Health and environmental impacts: It has been linked to adverse developmental, hormonal, and reproductive effects, and potentially to certain cancers. Atrazine easily runs off fields, contaminates groundwater, surface and rain water, and is one of the pesticides most frequently detected in U.S. Geological Survey (USGS) monitoring. “There’s a lot of atrazine in the drinking water in the Midwest,” explained EWG senior analyst Sonya Lunder.
Legal/regulatory status: The EPA is now in the process of reregistering—or reapproving—atrazine’s use. In June 2016, the agency released a draft ecological risk assessment that concluded heavy atrazine use can pose chronic risks to birds, mammals, fish, amphibians, and aquatic invertebrates (the insects and shellfish that form the base of the food web). It also found that the herbicide is adversely impacting a wide array of plants it’s not supposed to be harming. Or, as the Center for Biological Diversity (CBD) summed it up, the “atrazine that’s released into the environment in the United States is likely harming most species of plants and animals.”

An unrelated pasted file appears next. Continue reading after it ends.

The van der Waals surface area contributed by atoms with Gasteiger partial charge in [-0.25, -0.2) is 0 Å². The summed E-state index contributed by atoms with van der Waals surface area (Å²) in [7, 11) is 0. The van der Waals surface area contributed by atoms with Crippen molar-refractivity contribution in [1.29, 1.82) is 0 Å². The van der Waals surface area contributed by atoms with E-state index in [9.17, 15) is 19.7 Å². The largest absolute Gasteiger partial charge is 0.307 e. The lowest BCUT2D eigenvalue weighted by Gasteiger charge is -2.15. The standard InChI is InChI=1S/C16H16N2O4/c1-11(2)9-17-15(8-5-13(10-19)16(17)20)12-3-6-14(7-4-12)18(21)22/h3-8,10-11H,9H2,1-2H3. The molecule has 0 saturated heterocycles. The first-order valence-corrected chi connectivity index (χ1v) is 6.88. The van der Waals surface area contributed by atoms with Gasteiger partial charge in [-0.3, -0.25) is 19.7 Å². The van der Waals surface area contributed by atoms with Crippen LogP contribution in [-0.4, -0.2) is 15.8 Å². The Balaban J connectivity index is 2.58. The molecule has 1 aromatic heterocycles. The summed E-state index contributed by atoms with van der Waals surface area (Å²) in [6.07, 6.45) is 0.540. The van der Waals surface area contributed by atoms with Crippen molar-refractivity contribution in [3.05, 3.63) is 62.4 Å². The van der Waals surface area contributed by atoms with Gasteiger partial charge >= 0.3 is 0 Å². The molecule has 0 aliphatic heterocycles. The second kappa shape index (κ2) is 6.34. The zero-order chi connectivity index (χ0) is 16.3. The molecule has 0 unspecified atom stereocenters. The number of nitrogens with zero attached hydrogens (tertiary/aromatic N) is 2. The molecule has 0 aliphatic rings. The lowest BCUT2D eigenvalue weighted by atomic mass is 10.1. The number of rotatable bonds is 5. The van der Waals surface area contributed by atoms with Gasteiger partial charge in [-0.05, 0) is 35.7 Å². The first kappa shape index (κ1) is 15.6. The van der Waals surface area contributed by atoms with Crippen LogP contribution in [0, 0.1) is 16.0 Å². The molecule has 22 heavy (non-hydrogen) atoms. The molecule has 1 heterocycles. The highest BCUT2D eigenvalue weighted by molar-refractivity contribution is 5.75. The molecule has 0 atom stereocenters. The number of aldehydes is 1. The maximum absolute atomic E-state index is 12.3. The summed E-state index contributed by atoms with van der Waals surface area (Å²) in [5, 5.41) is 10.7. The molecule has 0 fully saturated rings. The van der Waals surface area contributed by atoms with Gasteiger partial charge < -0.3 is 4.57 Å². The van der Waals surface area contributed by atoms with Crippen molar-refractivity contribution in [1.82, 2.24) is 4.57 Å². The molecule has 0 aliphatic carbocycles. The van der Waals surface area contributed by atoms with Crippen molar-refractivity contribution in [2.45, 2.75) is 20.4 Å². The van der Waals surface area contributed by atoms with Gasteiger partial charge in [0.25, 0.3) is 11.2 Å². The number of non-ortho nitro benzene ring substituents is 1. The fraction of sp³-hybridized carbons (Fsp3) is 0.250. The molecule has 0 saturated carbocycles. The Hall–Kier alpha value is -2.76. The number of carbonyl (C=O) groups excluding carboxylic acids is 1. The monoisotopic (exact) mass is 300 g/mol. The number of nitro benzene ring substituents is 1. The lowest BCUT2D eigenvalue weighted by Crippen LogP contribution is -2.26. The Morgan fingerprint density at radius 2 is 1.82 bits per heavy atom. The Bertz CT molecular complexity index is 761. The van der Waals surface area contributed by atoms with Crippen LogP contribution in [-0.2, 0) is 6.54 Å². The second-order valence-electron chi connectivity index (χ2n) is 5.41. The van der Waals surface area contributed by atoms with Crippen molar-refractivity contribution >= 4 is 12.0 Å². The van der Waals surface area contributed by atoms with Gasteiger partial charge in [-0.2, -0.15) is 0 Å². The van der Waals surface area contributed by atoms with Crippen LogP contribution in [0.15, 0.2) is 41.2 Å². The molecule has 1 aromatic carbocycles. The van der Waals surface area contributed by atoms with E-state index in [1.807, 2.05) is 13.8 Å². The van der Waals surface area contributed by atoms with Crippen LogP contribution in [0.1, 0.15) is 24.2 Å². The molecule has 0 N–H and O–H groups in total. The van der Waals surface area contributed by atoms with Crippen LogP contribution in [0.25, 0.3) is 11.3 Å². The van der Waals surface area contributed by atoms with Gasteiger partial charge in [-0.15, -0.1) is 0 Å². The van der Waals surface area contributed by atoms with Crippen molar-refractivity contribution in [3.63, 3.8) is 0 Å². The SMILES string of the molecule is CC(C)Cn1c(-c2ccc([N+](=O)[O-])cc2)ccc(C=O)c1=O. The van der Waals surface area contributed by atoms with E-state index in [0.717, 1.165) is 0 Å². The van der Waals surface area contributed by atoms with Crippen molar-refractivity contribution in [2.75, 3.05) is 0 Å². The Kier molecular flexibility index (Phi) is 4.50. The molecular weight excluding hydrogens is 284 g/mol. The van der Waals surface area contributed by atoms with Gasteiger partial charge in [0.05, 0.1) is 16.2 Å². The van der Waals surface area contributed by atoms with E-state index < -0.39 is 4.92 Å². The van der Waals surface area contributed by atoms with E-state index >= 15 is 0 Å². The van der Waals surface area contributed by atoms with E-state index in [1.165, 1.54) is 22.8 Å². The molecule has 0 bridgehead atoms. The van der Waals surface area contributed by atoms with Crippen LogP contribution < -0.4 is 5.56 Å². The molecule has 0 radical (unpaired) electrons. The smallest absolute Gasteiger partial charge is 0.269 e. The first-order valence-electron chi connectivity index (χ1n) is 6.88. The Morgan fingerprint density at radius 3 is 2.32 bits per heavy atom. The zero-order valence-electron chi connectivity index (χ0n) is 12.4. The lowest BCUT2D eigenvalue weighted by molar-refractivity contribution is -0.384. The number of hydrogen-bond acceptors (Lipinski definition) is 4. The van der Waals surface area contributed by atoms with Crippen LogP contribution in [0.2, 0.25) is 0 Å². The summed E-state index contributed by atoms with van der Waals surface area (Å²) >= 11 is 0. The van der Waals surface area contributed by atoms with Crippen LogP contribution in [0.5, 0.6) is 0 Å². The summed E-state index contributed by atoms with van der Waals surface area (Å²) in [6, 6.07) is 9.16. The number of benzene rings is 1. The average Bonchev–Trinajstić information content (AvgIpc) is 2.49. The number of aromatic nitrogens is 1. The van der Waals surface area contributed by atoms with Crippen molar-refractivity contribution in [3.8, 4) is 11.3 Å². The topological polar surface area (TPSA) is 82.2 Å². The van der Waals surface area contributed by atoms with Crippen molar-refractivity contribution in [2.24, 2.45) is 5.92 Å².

The EPA is also now evaluating atrazine’s—and also glyphosate’s—impacts on endangered species, an action that follows a legal settlement with CBD.
What’s next: The EPA’s Scientific Advisory board is due to review the draft ecological risk assessment sometime this year, with any new atrazine restrictions to follow. This decision, Lunder said, will be “incredibly-high profile, as it will affect a lot of people.”
Where it’s used: Chlorpyrifos is used on corn and many fruit and vegetable crops, as well as in nurseries and greenhouses all across the country. Consequently, it has been found widely in surface water.